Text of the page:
Thursday, April 23, 1964

Yuma Daily Sun

Location: Yuma, Arizona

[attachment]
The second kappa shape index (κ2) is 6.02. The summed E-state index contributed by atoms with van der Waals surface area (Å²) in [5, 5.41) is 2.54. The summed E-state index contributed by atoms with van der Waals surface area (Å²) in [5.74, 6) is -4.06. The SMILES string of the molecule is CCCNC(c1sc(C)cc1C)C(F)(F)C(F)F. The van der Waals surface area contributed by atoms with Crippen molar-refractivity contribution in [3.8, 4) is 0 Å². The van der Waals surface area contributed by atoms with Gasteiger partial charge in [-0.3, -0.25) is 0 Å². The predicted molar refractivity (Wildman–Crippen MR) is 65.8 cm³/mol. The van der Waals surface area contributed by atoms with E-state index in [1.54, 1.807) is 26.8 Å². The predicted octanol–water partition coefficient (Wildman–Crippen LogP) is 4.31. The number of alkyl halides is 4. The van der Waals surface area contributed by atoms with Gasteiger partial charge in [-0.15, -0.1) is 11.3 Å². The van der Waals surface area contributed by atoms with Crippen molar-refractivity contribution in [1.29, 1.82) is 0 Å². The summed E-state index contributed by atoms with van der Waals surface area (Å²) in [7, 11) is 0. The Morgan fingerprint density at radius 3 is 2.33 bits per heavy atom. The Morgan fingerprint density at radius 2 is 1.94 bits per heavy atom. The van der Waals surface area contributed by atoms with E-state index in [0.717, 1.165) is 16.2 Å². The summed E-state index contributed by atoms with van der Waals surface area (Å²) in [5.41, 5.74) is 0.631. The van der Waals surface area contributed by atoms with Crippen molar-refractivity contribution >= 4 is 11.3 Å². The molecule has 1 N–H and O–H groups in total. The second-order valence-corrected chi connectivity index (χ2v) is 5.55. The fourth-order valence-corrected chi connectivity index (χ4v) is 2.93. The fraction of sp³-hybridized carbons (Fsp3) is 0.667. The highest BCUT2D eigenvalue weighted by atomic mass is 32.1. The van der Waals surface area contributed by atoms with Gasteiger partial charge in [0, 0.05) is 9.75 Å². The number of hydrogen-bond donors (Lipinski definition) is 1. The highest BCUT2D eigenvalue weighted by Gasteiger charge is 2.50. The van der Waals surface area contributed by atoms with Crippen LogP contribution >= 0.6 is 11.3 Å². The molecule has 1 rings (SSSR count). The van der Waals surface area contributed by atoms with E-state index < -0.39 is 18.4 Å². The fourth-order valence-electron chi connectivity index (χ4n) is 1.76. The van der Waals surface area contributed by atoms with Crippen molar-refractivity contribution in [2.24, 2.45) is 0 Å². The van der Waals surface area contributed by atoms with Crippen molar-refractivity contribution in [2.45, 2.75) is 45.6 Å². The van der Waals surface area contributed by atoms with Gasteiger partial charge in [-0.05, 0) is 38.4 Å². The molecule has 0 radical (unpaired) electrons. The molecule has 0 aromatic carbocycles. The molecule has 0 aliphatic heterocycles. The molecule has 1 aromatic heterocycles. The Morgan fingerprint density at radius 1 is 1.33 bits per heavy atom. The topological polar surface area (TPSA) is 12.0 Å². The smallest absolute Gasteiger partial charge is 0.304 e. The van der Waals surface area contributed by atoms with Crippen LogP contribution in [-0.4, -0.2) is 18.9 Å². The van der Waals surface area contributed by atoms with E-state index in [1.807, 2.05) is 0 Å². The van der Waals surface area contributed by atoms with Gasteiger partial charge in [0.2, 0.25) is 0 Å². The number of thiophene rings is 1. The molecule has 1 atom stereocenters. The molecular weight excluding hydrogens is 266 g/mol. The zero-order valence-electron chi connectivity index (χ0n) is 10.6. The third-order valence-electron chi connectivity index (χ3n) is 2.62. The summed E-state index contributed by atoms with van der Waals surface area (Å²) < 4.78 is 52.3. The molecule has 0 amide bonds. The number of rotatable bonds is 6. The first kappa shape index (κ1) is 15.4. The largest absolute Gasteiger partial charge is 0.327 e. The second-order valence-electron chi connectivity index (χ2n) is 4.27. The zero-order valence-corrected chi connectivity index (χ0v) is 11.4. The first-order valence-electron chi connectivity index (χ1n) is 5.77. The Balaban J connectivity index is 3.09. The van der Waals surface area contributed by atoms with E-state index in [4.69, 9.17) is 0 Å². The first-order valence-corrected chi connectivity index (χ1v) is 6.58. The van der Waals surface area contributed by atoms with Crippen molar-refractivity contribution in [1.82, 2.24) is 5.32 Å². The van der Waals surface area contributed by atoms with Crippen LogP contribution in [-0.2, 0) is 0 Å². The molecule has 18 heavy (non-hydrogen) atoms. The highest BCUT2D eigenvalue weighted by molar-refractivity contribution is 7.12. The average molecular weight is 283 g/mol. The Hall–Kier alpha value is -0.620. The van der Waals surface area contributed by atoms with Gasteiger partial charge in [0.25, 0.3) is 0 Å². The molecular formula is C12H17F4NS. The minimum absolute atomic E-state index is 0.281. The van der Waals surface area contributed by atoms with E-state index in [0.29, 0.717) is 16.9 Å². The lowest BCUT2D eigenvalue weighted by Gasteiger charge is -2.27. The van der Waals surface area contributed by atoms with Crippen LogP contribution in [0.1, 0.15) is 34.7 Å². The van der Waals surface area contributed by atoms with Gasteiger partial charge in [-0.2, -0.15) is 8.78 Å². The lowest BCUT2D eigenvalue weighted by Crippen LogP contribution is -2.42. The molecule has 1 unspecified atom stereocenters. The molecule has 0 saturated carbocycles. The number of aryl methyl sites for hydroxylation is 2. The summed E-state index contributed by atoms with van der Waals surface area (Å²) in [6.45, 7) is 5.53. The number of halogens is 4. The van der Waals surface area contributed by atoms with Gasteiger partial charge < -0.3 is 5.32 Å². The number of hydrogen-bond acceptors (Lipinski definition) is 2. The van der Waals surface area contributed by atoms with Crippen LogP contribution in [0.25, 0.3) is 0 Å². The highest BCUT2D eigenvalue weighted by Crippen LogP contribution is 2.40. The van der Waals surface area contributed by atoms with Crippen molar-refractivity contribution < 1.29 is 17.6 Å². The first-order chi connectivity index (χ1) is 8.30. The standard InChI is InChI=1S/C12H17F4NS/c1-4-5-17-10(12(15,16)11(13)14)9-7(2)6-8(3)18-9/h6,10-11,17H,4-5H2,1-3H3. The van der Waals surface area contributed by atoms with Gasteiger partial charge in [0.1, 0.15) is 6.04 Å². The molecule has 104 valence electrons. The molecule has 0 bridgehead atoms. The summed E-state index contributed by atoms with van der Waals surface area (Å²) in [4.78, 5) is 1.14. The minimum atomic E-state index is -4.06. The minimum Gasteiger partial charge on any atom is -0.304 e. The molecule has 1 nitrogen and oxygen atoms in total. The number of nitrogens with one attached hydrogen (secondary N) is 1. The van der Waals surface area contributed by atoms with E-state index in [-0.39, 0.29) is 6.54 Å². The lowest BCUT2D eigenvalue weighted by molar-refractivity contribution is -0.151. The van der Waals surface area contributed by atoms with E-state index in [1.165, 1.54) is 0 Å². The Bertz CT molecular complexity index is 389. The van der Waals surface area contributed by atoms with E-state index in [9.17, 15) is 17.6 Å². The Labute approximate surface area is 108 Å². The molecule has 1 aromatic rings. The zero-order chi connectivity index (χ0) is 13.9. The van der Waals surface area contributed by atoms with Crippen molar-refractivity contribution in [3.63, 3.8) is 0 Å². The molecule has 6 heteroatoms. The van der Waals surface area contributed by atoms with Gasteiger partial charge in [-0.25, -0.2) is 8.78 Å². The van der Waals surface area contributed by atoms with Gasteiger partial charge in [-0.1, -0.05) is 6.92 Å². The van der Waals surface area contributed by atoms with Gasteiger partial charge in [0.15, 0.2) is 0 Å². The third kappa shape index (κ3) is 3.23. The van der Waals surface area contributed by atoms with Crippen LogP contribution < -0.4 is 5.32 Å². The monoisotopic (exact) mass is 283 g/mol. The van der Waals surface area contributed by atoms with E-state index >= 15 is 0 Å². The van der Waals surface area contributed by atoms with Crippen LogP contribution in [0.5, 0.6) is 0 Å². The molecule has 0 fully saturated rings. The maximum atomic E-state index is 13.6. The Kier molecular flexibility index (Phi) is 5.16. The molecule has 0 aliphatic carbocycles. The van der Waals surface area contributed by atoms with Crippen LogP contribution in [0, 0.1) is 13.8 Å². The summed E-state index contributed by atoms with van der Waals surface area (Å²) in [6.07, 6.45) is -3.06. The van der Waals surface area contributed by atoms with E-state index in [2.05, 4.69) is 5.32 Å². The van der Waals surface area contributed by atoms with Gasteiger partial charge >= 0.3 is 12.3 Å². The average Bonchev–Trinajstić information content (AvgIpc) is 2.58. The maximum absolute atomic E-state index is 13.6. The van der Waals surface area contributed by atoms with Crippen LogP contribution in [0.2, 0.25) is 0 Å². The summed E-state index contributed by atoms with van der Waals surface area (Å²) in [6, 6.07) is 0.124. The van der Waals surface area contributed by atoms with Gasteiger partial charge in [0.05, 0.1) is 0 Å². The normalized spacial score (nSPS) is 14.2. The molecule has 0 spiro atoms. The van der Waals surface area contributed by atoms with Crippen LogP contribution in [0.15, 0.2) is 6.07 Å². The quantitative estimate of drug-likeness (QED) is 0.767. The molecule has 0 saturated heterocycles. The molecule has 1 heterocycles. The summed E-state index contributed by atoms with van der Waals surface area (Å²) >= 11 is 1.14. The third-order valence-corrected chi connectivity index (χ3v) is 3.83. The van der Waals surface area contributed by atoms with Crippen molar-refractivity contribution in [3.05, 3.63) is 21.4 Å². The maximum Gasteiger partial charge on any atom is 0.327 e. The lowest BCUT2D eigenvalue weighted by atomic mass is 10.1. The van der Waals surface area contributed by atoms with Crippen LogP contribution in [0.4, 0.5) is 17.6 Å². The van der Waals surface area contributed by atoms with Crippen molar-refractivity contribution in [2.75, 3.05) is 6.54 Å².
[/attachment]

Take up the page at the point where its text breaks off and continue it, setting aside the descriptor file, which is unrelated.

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Yuma Daily Sun, The (Newspaper) - April 23, 1964, Yuma, Arizona The Section On Public Facilities By JONES OSBORN Perhaps 4he meet controver- section of fense appropriation bill. All major attempts to change the bill wilh amendments failed and the measure, as passed, is pretly much the way McNa mara wanted it. The bill now heads to the Sen :ite, where the civil rights de bate has posed a legislative ogjam. Most, of the controversy in tb centered on a provision that limits the amount of re pair and conversion work tha nan be done in naval shipyards leaving the rest for pri vate yards. The provision, which allots C per cent of the work to the na val shipyards and 35 per cent t private yards, was supporle by Rep. Gerald R. Ford, R Mich., who told the House "The private yards can do cheaper." The bill provides millio less than Congress appropria cd for defense last year and millionless than Presiden Johnson requested in his Jam ary budget message. rmally went on record sup- orling a regional development Ian. Knows Problems "I recognize many of the roblems which California said the Arizonan, "but recognize also that we have ic decision of the Supreme ourt in the Arizona vs Cali. ornia case (last year, favoring rizona) behind us and that we lust work forward to imple- nent Ibis decree. For this reason, and I speak or myself, I would not be op- oscd to a regional plan which stablishes a lower basin ac- ount, provided such a proposal mbodies the Central Arizona roject as set forth in the bill, s first priority, and provided urther that such a regional ilan is not used as a vehicle to [clay the construction of the Central Arizona Project." He said he could not commit limseif to .the details of such a ilan at this time. He plans to confer further with Hayden and rizona Gov. Paul Fannin, who ms been attending the hearings egularly and is staying in the ity to discuss the proposals at nformal meetings. Fannin Optimistic "I am optimistic that Hie Sen- te will act on the problem this said the governor. Arizona Reps. John J. Rhodes, R., and Morris K. Udall, D., also have attended the Senate icarings and arc participating n the talks. Rhodes said he would urge Chairman Wayne Aspinall, D- Colo., of the House Interior Committee to schedule hearings on the proposals as early as jossiblc. The final witness was Arthur Lazarus, Washington attorney for the Hualapai Indians of Arizona. He urged that any legislation adequately pay the Iribo for Ihn lands they would give up con- nection with proposed dams on the Colorado River. FAIR Johnson is dramatically framed by a saluting Mar- ine at the opening of the U.S. Pavilion at the New York World's Fair yester- day. The president had a busy day getting the Fair opened and the railroad 'dis- pute Wirephoto) Hundreds of Jets Are Aimed at Cuba Targets By l-'KED S. HOFFMAN la iligil altitude U.S. U2 recon De Gaulle is Back To Work PARIS (AP) President Charles de Gaulle, recovering from a prostate operation, dis- cussed routine affairs today with two aides. De Gaulle conferred at the Cochin Hospital, where he was operated on last Friday, with Elienne Burin des Roziers, sec- retary-general of Elysee Palace and Jacques Foccart, secretary- general for African and Mala- gasy affairs. De Gaulle is expected to re- main in the hospital about another week. WASHINGTON (AP) Hun- dreds of U.S. jet fighter bomb- ers and attack planes each capable of hurling tons of ex- plosives are poised within striking reach of Cuba, a check disclosed today. A significant fnren of these high speed, powerfully armed U.S. jets could be over carefully pinpointed Cuban antiaircraft missile batteries within minutes of any order to go. Some nf them are posted at Air Force and Navy bases in Florida. Others arc aboard two big aircraft carriers now in the Mayport, Fla., area. President Johnson, the State Department and other U.S. offi- cial and unofficial sources have been warning Cuba of possible serious consequences if Fidel Castro follows through on his threat to shoot down American reconnaissance planes. These U.S. warnings have been prompted by a belief that the Soviets may be about to turn over to the Cubans 24 complexes of SA2 antiaircraft missiles. It was such a missile, able to reach feet, that downed Bulletin: naissance plane over Cuba at the peak of the 1962 crisis. Pentagon sources said no pre- cautionary alerts have been or- dered. The most probable form of re- taliation, observers believe, would be a swift blow to knock out one or more of the Cuban antiaircraft missile complexes. Almost certainly it would be a high explosive attack, al- though all the U.S. jets are capable of nuclear warfare. Coming in low under radar, the American fighter bombers and attack jets could hit fast and hard before the defenses could react, sources said. The United States gets photo- graphic coverage of all of Cuba by high altitude planes at least once a week. 3arry' Gol'dira Jed today Presi- dent Johnson's bffer to providi {to oanaldatea [for'1' Bepubli- Smith Bald Saltonstall Asks Rights Mediation WASHINGTON (AP) Sen. j Lcverett M. Saltonstall, R- Mass., proposed today that con- ciliation efforts be required be- fore federal court suits could be filed to enforce the civil rights bill's prohibitions against dis- crimination in restaurants and other places of public accommo- dation. Saltonstall, chairman of the Conference of all Republican Senators, introduced his amend mcnt to the bill after Sen. Rich ard B. Russell, D-Ga., dc nouneert he called "bruta and inhuman" police operation! in Wednesday's civil rights dis orders in New York City. Top Democratic and Repubii can Senate leaders sought, in a scries of closed conferences, ti break the log jam still blockinj action on the bill in this 38th day of the Senate's civil right: debate. Democratic Leader Mikf Mansfield of Montana and Re publican Leader Everett M Dirksen of Illinois, planned t meet during the day. Sen. Hubert H. Humphrey, D Minn., the bill's floor manager alerted newsmen to keep an ey on those talks, but made it clea -James Giannangolo, director of Park, by vandals Tuesday. Whoever did the damage this did not necessarily mean h VANDALS J.H.., finwprc the Yuma Recreation and Parks Depl., examines flo- restricted it to this section of the park and to flowers, wers that were lorn out of the "Y" mound in Library tearing out several dozen. 'Sim -Mfltr (Sun Staff was predicting I break. njunction Against SP pared Ye Unions Get Money for Job Losses By NEIL GELBKIDE WASHINGTON give and take agreement has ended the threat of a nationwide rail- road strike, with President Johnson a victor in the tough- est domestic test of his admin- istration. A few hours after the agree- ment was reached, two dissi- dent union officials threatened to strike part of the New York Central Railroad. But sources involved in the negotiations in Washington discounted the pos- sibility that the threat would be carried out. Johnson, obviously elated, went before television cameras Wednesday night to announce settlement of the long, highly complex dispute -a little more than 48 hours before a sched- uled strike threatened to tie the nation's economy in knots. The agreement in effect gave union members financial gains in exchange for letting the rail- roads reduce employment. Just how many jobs will be affected or how much money the rail- roads may save won't be known for some time after tile general agreement is translated into contract language. Exclube Firemen The biggest issues of the long dispute, elimination of some firemen's jobs land re- vision of the number of the rest of train crews, were not at stake in the new negotiations: They are in court. At the time the threatened nationwide tie-up last year, Con- gress stepped in with the tirst compulsory arbitration law in peacetime history. The result was a ruling permitting elimin- ation of the firemen on dicsel freight and yard trains and call- ing for review of the crew makeup issue on a local basis. The unions have gone befora the Supreme Court with an an- PHOENIX injunc- ion suit against the Southern 'acific Railway aimed at halt- ng a proposed reduction in lassenger service in Arizona vas being prepared today. The attorney general's office ;aid the suit is not expected tu >e filed in Superior Court until Friday. The suit is being drawn up at :he request of the Arizona Cor- poration Commission. Southern Pacific combined its Golden State and Sunset Limited i-ains Monday. This, in effect, eft Arizona with only a once a day streamliner service on the The Sun Comics Crossword Editorial .................................1 Food ........................................12 Education .................................8 Movies ..................................4'B Sports ..........................1-B, 2-B Radio ....................................4'B Women ......................................8 peal against that ruling. The carriers have agreed not to start cutting off firemen or re- viewing train crew size until the high court has ruled. In herding union and man- agement negotiators successful- ly through 13 days of emergen- cy White House talks, Johnson stamped his brand indelibly on U.S. labor history and achieved what two former presidents, Congress, the courts and five years of bargaining had failed to accomplish. "This agreement prevents we hope for all crip- pling and disastrous strike in the railroad Johnson said. Satisfied Negotiators for the five un- ions whose members run the trains and spokesmen for near- ly 200 railroads expressed gen- eral satisfaction at the outcome. The agreement ended the threat of a scheduled strike at one minute after midnight Fri- day night. Johnson had estimat- ed a strike would have idled 7 million American workers, en- dangered the health conditions (Turn to Page 5-B, Col. 7) Man Lying on Tracks Halts Fair-Bound Train NEW YORK man halted a World's Fair bound subway train for several min- utes today in an incident sim- ilar to that which signalled a series of civil rights demonstra- tions on opening day. The Transit Authority said the man, identified as Louis Klein, Manhattan, walked down the tracks, flagged the train to a slop and then lay on the tracks. Transit Authority policemen, alert after Wednesday's hectic activity, removed Kim to a po- lice station. The fair's rain-chilled opening was marred by hundreds of who marched, chanied, lay down and resisted police. More than 300 demonstrators, both Negro and white and some from distant states, were dragged into police vans, hauled off to a wire-fence stockade, and thence to court. Some stayed in jail, unable or heads, but no serious injuries. One of the city and private policemen on duty said the dem- onstrators were treated "with kid gloves." "We had instructions from our captains to go said Lt. Robert Como, leader of one detail. Opening day attendance was about a third of what had been expected. Officials blamed the rain and demonstra- tions. Chanting "freedom, freedom" demonstrators nearly drowned out one of President Johnson's two speeches, and they sat down through the national anthem. They forced temporary clos- ing of at least two of the mod- ernistic commercial pavilions. A much-heralded auto "stall- in" to create a huge traffic jam around the fair site in Queens did not develop. Traffic was only 25 per cent of normal and moved hotter than usual, said any majo unwilling to post bail. [Traffic Commissioner Henry There were a few bloodied Barnes.